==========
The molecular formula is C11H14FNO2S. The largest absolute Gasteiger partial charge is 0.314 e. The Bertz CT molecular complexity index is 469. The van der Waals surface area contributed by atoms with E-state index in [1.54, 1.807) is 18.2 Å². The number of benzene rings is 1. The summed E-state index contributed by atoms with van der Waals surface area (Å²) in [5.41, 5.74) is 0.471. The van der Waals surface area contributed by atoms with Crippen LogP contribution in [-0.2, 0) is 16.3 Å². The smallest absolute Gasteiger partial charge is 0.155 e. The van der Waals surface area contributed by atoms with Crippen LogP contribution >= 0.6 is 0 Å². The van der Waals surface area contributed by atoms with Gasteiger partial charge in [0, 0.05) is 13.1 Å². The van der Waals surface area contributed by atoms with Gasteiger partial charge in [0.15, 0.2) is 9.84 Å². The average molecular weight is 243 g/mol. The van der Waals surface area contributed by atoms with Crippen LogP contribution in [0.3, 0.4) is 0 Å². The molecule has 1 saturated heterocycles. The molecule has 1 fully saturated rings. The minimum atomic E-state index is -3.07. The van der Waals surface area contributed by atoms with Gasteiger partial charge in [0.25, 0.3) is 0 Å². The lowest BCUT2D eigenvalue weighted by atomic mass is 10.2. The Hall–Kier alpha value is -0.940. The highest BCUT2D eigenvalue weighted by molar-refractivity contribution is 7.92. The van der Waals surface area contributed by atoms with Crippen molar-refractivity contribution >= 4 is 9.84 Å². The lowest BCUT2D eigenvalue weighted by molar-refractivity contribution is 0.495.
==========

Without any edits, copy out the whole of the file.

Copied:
The molecular formula is C11H14FNO2S. The largest absolute Gasteiger partial charge is 0.314 e. The Bertz CT molecular complexity index is 469. The van der Waals surface area contributed by atoms with E-state index in [1.54, 1.807) is 18.2 Å². The number of benzene rings is 1. The summed E-state index contributed by atoms with van der Waals surface area (Å²) in [5.41, 5.74) is 0.471. The van der Waals surface area contributed by atoms with Crippen LogP contribution in [-0.2, 0) is 16.3 Å². The smallest absolute Gasteiger partial charge is 0.155 e. The van der Waals surface area contributed by atoms with Crippen LogP contribution >= 0.6 is 0 Å². The van der Waals surface area contributed by atoms with Gasteiger partial charge in [0, 0.05) is 13.1 Å². The van der Waals surface area contributed by atoms with Gasteiger partial charge in [0.15, 0.2) is 9.84 Å². The average molecular weight is 243 g/mol. The van der Waals surface area contributed by atoms with Crippen LogP contribution in [0.3, 0.4) is 0 Å². The molecule has 1 saturated heterocycles. The molecule has 1 fully saturated rings. The minimum atomic E-state index is -3.07. The van der Waals surface area contributed by atoms with Gasteiger partial charge in [0.25, 0.3) is 0 Å². The lowest BCUT2D eigenvalue weighted by atomic mass is 10.2. The Hall–Kier alpha value is -0.940. The highest BCUT2D eigenvalue weighted by molar-refractivity contribution is 7.92. The van der Waals surface area contributed by atoms with Crippen molar-refractivity contribution >= 4 is 9.84 Å². The lowest BCUT2D eigenvalue weighted by molar-refractivity contribution is 0.495.